By Chase Sova.

Twenty years ago, negotiators from around the world came together in the Uruguay Round of the General Agreement on Tariffs and Trade (GATT). The goal: to identify global principles for agricultural exchange. Export subsidies in the late ‘80s from industrialized economies like the United States resulted in the dumping of cheap agricultural products in developing countries, undermining local producers. These and other trends fueled efforts to correct growing inequalities in an increasingly globalized food system. Yet given food security’s central role in national security and an evolving belief in food security as a fundamental human right, an agreement on agriculture was slow to be reached.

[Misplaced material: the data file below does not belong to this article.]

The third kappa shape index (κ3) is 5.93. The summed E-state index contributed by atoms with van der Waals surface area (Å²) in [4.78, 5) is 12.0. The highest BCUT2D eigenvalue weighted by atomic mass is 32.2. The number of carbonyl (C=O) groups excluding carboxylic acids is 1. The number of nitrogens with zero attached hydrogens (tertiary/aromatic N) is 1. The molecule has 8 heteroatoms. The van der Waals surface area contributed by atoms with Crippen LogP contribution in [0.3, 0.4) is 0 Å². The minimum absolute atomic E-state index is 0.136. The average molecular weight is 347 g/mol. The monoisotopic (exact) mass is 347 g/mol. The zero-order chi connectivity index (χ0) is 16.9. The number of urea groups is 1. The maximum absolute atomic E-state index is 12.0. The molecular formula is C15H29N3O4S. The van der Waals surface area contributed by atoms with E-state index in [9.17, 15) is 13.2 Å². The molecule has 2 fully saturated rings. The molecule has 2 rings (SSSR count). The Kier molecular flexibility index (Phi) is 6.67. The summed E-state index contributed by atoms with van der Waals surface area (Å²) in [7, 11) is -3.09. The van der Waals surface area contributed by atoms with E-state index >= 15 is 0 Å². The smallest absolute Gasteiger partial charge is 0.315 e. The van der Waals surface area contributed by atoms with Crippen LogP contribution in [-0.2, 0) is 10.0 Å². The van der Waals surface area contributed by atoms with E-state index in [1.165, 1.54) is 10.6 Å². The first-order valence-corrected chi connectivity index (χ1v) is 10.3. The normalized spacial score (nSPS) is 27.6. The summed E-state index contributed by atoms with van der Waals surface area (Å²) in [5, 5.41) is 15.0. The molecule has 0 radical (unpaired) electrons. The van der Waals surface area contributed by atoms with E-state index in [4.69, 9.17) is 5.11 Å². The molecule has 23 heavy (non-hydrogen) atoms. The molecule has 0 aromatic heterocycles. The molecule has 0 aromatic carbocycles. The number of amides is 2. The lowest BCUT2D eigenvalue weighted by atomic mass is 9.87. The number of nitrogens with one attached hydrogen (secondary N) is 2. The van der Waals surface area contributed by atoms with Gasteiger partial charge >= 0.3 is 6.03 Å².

Today, the world has come together again, and while the conversation has shifted toward the urgent need to tackle climate change, the same agricultural challenges remain.  Nearly 1 billion people across the world are food insecure or undernourished; populations continue to grow in sub-Saharan African (SSA) and South Asia; and food systems face severe impacts from a world that, on its current trajectory, is likely to be four degrees warmer than present averages.  At the Lima climate negotiations, however, the collective answer to the ‘agricultural question’ was, yet again, to avoid it altogether.